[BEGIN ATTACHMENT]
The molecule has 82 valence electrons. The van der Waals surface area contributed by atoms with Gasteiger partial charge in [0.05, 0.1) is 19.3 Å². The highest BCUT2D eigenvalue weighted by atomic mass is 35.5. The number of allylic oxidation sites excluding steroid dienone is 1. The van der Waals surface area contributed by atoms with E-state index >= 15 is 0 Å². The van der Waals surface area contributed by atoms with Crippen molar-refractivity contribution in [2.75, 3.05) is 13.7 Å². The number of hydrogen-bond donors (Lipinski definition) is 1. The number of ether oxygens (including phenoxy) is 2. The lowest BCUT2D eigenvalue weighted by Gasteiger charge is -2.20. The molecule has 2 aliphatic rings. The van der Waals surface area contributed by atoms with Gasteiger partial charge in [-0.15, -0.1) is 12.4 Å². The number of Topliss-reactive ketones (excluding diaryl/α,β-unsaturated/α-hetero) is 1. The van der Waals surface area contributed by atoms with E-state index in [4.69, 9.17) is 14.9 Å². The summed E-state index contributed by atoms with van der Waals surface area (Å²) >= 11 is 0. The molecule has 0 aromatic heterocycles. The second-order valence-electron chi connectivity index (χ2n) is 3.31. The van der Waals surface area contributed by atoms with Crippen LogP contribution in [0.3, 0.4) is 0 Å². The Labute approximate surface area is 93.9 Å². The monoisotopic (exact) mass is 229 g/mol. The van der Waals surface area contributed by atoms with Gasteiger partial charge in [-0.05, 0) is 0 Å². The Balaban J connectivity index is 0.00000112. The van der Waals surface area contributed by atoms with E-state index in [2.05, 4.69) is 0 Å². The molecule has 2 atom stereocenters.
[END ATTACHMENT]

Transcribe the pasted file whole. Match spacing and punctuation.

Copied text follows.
The molecule has 82 valence electrons. The van der Waals surface area contributed by atoms with Gasteiger partial charge in [0.05, 0.1) is 19.3 Å². The highest BCUT2D eigenvalue weighted by atomic mass is 35.5. The number of allylic oxidation sites excluding steroid dienone is 1. The van der Waals surface area contributed by atoms with E-state index >= 15 is 0 Å². The van der Waals surface area contributed by atoms with Crippen molar-refractivity contribution in [2.75, 3.05) is 13.7 Å². The number of hydrogen-bond donors (Lipinski definition) is 1. The number of ether oxygens (including phenoxy) is 2. The lowest BCUT2D eigenvalue weighted by Gasteiger charge is -2.20. The molecule has 2 aliphatic rings. The van der Waals surface area contributed by atoms with Gasteiger partial charge in [-0.15, -0.1) is 12.4 Å². The number of Topliss-reactive ketones (excluding diaryl/α,β-unsaturated/α-hetero) is 1. The van der Waals surface area contributed by atoms with E-state index in [4.69, 9.17) is 14.9 Å². The summed E-state index contributed by atoms with van der Waals surface area (Å²) >= 11 is 0. The molecule has 0 aromatic heterocycles. The second-order valence-electron chi connectivity index (χ2n) is 3.31. The van der Waals surface area contributed by atoms with Crippen LogP contribution in [0.3, 0.4) is 0 Å². The Labute approximate surface area is 93.9 Å². The monoisotopic (exact) mass is 229 g/mol. The van der Waals surface area contributed by atoms with Gasteiger partial charge in [-0.05, 0) is 0 Å². The Balaban J connectivity index is 0.00000112. The van der Waals surface area contributed by atoms with E-state index in [2.05, 4.69) is 0 Å². The molecule has 2 atom stereocenters.